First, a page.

Week in Review: FDA approves CBD drug, Arizona court bans marijuana extracts & federal cannabis reform
The FDA signs off on a cannabis-derived drug to treat epilepsy, an Arizona court says marijuana extracts are illegal in the state, and a bill that would deschedule MJ is introduced in Congress.
Here’s a closer look at some notable developments in the cannabis industry over the past week.
CBD’s ‘immutable support’
Marijuana advocates have been trying unsuccessfully since 1972 to refute federal drug classifications that cannabis has “no currently accepted medical use.”
So when the U.S. Food and Drug Administration approved a cannabis-derived drug, Epidiolex, the entire MJ industry applauded – and braced for changes as the federal government prepares to reclassify CBD, or cannabidiol, a molecule in cannabis flowers.
“This is immutable support that marijuana- and hemp-derived products are indeed medication,” said Steve Schain, a lawyer with Hoban Law Group in Pennsylvania.
“That is the foundation upon which the rest of the marijuana and hemp industries will be based.”
Expect to see other pharmaceutical companies pursue cannabis therapies for FDA approval.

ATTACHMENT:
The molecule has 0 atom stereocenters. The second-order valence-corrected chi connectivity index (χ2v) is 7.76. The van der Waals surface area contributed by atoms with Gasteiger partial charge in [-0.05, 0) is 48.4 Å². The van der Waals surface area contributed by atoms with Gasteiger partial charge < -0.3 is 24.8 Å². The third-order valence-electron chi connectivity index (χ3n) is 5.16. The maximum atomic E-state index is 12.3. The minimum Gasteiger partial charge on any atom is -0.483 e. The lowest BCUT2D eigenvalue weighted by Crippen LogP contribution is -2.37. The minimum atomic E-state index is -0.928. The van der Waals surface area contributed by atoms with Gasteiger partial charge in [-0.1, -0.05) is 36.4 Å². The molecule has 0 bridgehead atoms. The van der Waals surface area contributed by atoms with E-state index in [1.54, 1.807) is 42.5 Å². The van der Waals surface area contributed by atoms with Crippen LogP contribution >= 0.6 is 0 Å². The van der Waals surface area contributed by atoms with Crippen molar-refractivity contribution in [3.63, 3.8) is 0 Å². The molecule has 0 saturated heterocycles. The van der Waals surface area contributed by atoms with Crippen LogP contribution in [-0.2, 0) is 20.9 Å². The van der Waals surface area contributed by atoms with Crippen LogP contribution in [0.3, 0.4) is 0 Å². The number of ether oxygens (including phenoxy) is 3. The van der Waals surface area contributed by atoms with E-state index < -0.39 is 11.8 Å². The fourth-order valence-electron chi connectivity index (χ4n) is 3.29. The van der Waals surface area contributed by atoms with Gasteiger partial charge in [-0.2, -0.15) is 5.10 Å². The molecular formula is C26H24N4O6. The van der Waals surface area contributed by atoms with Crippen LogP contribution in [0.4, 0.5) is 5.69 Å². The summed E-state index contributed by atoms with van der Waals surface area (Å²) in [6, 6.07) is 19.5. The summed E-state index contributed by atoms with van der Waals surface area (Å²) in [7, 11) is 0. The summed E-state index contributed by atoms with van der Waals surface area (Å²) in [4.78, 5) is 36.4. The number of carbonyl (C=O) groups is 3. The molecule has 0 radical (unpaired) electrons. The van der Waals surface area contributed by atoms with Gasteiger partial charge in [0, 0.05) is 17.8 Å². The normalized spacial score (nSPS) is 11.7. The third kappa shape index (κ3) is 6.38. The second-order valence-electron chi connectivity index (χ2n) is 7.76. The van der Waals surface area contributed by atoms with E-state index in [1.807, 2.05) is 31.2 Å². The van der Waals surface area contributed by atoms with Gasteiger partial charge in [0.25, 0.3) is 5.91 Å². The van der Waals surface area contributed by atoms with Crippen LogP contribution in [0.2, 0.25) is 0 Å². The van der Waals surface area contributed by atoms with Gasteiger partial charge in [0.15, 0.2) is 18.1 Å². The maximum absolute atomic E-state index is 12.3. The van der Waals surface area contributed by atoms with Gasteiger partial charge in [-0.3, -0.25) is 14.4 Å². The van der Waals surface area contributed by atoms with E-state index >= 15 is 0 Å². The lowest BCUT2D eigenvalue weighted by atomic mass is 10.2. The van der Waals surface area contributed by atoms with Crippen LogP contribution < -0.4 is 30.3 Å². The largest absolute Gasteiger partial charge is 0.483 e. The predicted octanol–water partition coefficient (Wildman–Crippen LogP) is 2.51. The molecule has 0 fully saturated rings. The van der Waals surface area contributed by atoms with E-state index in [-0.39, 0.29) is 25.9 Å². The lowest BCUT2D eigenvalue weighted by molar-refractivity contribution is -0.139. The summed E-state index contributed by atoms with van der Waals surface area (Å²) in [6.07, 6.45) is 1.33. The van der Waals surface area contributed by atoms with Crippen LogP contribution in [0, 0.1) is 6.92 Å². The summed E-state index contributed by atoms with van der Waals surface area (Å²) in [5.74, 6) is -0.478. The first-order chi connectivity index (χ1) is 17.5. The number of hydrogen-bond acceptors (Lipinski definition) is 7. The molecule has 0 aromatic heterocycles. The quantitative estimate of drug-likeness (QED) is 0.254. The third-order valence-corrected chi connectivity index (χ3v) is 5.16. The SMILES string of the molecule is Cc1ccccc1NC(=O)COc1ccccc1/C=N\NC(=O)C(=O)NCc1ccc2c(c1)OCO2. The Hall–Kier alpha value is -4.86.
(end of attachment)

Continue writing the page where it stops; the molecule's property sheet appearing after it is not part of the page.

“There is a massive opportunity in applying sound medical standards and protocols to the medical cannabis industry,” said Joe Reiz, director of clinical research for Toronto-based Resolve Digital Health, which makes cannabis inhalers.
Others, however, caution that the pipeline to get FDA approval and to market – a process that usually takes more than a decade – means that business opportunities for pharmaceutical cannabis will likely be limited to firms with enough capital to finance years of expensive trials with no guarantee that a profitable product will result.
“I don’t see a flood of new businesses going this route,” said Jonathan Miller, lawyer for the U.S. Hemp Roundtable, a Kentucky-based hemp advocacy and lobbying group.
Even the FDA threw some cold water on industry enthusiasm, adding an unusual memo along with its approval letter to warn